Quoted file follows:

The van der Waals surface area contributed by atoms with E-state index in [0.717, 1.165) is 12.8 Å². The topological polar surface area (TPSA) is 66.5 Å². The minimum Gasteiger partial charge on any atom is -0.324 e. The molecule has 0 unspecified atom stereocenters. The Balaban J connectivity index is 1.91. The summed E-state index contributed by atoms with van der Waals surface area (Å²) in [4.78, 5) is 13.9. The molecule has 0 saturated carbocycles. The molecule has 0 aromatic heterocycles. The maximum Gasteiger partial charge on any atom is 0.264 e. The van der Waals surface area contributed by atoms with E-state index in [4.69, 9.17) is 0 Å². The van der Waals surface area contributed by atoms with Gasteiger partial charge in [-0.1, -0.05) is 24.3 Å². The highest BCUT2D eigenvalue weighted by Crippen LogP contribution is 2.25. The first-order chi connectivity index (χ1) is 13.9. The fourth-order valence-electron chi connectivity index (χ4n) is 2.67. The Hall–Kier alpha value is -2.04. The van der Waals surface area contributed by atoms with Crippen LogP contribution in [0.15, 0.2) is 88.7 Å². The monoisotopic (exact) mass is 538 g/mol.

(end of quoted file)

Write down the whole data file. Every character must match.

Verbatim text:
The van der Waals surface area contributed by atoms with E-state index in [0.717, 1.165) is 12.8 Å². The topological polar surface area (TPSA) is 66.5 Å². The minimum Gasteiger partial charge on any atom is -0.324 e. The molecule has 0 unspecified atom stereocenters. The Balaban J connectivity index is 1.91. The summed E-state index contributed by atoms with van der Waals surface area (Å²) in [4.78, 5) is 13.9. The molecule has 0 saturated carbocycles. The molecule has 0 aromatic heterocycles. The maximum Gasteiger partial charge on any atom is 0.264 e. The van der Waals surface area contributed by atoms with E-state index in [4.69, 9.17) is 0 Å². The van der Waals surface area contributed by atoms with Gasteiger partial charge in [-0.1, -0.05) is 24.3 Å². The highest BCUT2D eigenvalue weighted by Crippen LogP contribution is 2.25. The first-order chi connectivity index (χ1) is 13.9. The fourth-order valence-electron chi connectivity index (χ4n) is 2.67. The Hall–Kier alpha value is -2.04. The van der Waals surface area contributed by atoms with Crippen LogP contribution in [0.15, 0.2) is 88.7 Å². The monoisotopic (exact) mass is 538 g/mol.